Bernard-Henri Lévy, or BHL as he’s known in France, is that rare bird — a public intellectual and a crusader. He has campaigned for Bangladesh independence and has been a staunch ally of the Kurds, and single-handedly instigated the world’s intervention in Libya — or so many believe. A former socialist, he was a founder of the “Nouveaux Philosophes” movement in 1976 and is an agile, combative — not to mention telegenic — debater on all matters great and small.

I heard from Lévy a few days ago ​— ​literally from the battle of Mosul, where he has been with the Kurds during the ongoing siege ​— ​to discuss his new book, The Genius of Judaism, a provocative discourse on Jewish thought and anti-Semitism, along with the uncertain future of Jews in the age of Trump, Brexit, the Palestinian-led Boycott, Divestment, Sanctions (BDS) movement, and the perils of Islamic extremism.

Lévy will be speaking at UCSB’s Campbell Hall this Saturday, January 14, at 8 p.m.

Bernard-Henri Lévy

You cite the history and origins of anti-Semitism and point out its current incarnations. Is fundamentalist/extremist Islam the most dangerous form of it today? Well, Islamic extremism is indeed fundamentally anti-Semitic for the simple reason that it rejects Islam’s debt to Judaism and nurses the illusion of a spontaneously created Islam. In the course of this delusion about its own origins, it has to deal with Judaism, which is the origin par excellence, the beginning of the beginnings, the body of thought to which all monotheistic religions, Islam included, are inextricably indebted.

Islamic extremists do not want to hear about this debt or any other, which is why they harbor the same hatred for Christianity, to which Islam is also indebted. Parenthetically, that is one of the reasons for today’s new alliance of Christians and Jews: They face a common and violent enemy.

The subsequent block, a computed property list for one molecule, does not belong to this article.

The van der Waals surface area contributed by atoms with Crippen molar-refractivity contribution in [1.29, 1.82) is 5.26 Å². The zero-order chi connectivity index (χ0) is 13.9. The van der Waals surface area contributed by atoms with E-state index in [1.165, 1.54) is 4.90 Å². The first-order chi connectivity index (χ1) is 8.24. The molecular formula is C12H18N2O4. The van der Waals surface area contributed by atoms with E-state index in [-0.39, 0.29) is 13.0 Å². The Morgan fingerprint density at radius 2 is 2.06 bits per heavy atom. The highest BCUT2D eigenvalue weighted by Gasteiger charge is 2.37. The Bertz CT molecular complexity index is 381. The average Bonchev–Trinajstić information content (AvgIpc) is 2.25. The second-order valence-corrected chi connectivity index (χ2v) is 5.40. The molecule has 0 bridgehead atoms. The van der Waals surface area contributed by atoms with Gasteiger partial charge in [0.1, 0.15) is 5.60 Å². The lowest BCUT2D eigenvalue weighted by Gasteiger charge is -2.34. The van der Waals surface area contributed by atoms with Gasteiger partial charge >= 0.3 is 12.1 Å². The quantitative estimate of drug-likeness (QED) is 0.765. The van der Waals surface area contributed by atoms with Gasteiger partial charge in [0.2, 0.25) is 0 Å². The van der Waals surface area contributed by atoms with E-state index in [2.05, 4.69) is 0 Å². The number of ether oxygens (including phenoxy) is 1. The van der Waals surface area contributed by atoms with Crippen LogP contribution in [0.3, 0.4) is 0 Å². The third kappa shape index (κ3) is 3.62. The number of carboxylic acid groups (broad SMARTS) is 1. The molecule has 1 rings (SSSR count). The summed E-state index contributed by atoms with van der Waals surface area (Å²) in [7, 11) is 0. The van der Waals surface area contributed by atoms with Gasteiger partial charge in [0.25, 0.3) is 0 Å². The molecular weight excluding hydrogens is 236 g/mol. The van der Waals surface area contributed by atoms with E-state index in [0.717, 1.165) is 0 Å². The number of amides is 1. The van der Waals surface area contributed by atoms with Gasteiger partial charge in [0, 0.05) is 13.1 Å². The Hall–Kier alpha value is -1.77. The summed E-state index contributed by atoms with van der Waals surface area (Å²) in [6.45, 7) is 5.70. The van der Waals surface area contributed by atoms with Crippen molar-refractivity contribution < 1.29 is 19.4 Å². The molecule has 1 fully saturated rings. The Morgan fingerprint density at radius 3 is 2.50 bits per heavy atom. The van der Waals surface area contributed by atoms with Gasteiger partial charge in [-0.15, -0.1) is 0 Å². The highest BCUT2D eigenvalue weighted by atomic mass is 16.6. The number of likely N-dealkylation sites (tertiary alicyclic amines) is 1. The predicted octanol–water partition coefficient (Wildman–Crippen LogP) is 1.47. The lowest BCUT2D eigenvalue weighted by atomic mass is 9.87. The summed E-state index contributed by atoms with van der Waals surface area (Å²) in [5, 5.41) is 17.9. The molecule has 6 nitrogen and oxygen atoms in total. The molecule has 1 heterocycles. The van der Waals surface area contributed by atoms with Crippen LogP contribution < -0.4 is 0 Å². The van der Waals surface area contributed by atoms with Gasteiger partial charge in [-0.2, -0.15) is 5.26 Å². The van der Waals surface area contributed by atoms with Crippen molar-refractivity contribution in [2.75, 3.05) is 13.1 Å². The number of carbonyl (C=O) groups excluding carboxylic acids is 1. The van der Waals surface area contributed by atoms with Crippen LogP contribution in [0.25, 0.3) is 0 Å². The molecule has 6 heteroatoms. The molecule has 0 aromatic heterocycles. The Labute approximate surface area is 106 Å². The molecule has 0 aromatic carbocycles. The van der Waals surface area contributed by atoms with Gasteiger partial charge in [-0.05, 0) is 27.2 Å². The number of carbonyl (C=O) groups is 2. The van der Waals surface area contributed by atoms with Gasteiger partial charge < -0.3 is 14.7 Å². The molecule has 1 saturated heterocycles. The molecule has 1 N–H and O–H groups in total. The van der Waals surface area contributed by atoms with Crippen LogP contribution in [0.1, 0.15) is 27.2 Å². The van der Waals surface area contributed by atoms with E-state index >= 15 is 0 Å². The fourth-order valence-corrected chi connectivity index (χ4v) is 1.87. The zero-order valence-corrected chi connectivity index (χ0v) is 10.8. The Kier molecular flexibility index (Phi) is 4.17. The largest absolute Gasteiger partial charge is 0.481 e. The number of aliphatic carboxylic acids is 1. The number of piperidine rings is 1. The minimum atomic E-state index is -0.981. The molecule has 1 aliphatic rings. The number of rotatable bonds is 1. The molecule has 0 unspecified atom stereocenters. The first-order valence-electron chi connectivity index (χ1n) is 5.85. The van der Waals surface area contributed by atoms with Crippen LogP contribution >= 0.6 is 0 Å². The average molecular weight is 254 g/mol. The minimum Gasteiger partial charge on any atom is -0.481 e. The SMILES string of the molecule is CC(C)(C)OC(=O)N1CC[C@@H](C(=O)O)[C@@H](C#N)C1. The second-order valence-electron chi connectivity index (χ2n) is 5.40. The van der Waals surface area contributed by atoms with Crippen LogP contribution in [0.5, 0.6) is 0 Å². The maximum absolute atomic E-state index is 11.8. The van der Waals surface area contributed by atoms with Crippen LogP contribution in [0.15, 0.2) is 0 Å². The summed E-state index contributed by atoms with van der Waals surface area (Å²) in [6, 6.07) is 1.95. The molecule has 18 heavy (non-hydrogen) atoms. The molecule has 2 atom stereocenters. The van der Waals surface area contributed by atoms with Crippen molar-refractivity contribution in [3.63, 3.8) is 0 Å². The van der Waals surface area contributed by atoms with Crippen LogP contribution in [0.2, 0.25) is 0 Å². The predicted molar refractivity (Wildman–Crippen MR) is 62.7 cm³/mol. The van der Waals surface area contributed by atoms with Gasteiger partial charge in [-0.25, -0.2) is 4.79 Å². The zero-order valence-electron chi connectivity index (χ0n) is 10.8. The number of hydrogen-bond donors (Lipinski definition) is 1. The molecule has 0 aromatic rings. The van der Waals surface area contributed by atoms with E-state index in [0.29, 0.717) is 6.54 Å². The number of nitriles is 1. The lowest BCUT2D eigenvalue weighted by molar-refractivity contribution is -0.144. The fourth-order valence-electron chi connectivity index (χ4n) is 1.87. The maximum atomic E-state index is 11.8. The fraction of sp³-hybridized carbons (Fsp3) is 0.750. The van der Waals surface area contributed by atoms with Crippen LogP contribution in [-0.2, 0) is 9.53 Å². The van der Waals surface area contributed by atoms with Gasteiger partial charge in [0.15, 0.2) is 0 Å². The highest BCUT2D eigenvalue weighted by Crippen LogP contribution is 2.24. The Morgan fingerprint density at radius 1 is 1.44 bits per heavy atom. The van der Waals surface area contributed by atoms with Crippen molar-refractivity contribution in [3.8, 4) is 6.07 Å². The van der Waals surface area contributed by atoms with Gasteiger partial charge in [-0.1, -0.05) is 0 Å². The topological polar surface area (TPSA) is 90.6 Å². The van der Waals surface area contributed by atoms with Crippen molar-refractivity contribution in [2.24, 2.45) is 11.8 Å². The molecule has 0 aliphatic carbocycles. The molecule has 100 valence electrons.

While the BDS movement is pervasive in Europe, it is gaining popularity in the U.S.; even at UCSB, students speak of instances of anti-Semitism that they believe stemmed from BDS. But for some in this generation, it is almost like their Vietnam. Or is anti-Semitism, as you say, dressed up as anti-Zionism, more pernicious? In your view, what are BDS’s most grievous flaws? The Vietnam generation was fighting for and in the name of freedom, rights, and democracy. The BDS generation is fighting for exactly the opposite.

We should never forget that the first people in the modern era to have called for sanctions against Israel, then in its embryonic state, were former Nazis living in exile in the Middle East after the Second World War. We should not forget that the leaders behind BDS are on record opposing the two-state solution and thus peace between Israelis and Palestinians. Nor should we forget that the Palestinian movements that BDS supports [e.g., Hamas] are bigoted, intolerant, authoritarian, and hostile to women and minorities.

How do Brexit, Farrage, Le Pen, and now Trump figure into the surfeit of anti-Semitism? There are a host of contradictions here in respect to Jews and Israel. True. Take Trump, for example. Until very recently, he made statements strongly tinged with anti-Semitism (as when he said to a group of Jewish Republicans, “You’re not going to vote for me because you know I don’t want your money”).

On the other hand, he sets himself up as a friend of Israel. … I very much hope that I’m wrong, but I tend to believe that any love for Israel that is not based on a sincere appreciation of the Jewish people and their traditions of thought will not last.